An Overview of the Probate Process in Florida
If there is a Will it is deposited with the court. The original will (with original signatures, not a photocopy) is deposited with the Clerk of Court. If there isn’t a will, Florida statutes will determine how the estate is distributed. If probate has already been done in another state, a certified copy of the Will and probate proceedings are requested from that out-of-state court.
A certified death certificate is filed. A “certified” death certificate is one that is obtained and certified from and by official sources, such as Vital Records, The Department of Health, a County Clerk, etc.
A petition is filed with the court to open probate proceedings.
If there is a Will, signatures are proven to be valid.
Many wills have what is known as a “self-proving affidavit” that attests to the signatures on it. If this isn’t present a court will request additional documentation.
Creditors are notified and legal notices are published. A list of all known creditors is important at the outset of probate.
Petitions for exemption rights are submitted. Florida grants exemptions from the claims of the unsecured creditors (e.g., medical debts, credit cards, etc.) against certain assets in the estate, however, if you don’t ask for these rights, they are not given to you.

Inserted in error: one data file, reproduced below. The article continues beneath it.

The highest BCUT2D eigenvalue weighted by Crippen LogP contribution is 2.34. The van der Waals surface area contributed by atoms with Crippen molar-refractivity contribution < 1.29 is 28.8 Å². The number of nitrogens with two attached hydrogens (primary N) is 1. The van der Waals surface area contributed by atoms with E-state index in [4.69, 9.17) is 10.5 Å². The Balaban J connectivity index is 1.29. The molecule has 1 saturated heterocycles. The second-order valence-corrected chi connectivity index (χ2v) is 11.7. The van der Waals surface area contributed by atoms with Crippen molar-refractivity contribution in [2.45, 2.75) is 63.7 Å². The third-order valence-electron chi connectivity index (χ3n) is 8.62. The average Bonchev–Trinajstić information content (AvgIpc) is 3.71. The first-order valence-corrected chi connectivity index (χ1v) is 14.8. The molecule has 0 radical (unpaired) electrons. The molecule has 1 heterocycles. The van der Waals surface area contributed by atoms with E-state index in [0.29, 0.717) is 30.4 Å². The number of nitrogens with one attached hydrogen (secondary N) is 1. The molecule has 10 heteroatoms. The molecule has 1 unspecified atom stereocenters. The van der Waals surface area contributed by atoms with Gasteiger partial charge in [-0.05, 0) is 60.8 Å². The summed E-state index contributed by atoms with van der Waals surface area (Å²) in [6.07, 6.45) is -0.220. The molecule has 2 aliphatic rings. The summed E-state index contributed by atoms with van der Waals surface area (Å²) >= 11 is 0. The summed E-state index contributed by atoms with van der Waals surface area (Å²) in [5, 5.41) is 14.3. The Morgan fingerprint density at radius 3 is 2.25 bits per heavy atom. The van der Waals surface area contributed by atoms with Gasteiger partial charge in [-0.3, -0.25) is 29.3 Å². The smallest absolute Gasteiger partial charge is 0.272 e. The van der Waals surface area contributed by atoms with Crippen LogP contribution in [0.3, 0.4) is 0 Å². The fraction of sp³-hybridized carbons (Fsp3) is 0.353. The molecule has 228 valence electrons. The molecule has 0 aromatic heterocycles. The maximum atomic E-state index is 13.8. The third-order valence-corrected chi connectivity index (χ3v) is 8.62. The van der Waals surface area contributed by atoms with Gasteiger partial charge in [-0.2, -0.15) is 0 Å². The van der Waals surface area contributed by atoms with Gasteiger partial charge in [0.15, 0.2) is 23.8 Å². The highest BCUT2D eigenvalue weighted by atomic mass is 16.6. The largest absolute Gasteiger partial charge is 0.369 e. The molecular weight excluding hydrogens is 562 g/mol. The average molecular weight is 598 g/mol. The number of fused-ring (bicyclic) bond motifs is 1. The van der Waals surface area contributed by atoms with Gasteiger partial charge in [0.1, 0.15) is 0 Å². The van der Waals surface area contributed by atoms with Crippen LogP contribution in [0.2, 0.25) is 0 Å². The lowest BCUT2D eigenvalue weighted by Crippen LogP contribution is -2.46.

Expenses and Claims are paid. After all estate expenses and fees are paid or reimbursed to the party that paid them, claims filed by creditors are considered for payment.
Accountings are prepared and Assets Distributed. The Personal Representative must account to the beneficiaries and other interested parties regarding how they have managed the estate assets during the administration.
The Estate is Closed. Pleadings are prepared and signed or served on all interested parties attesting that the administration is complete and asking that the personal representative be discharged and relieved of further responsibility.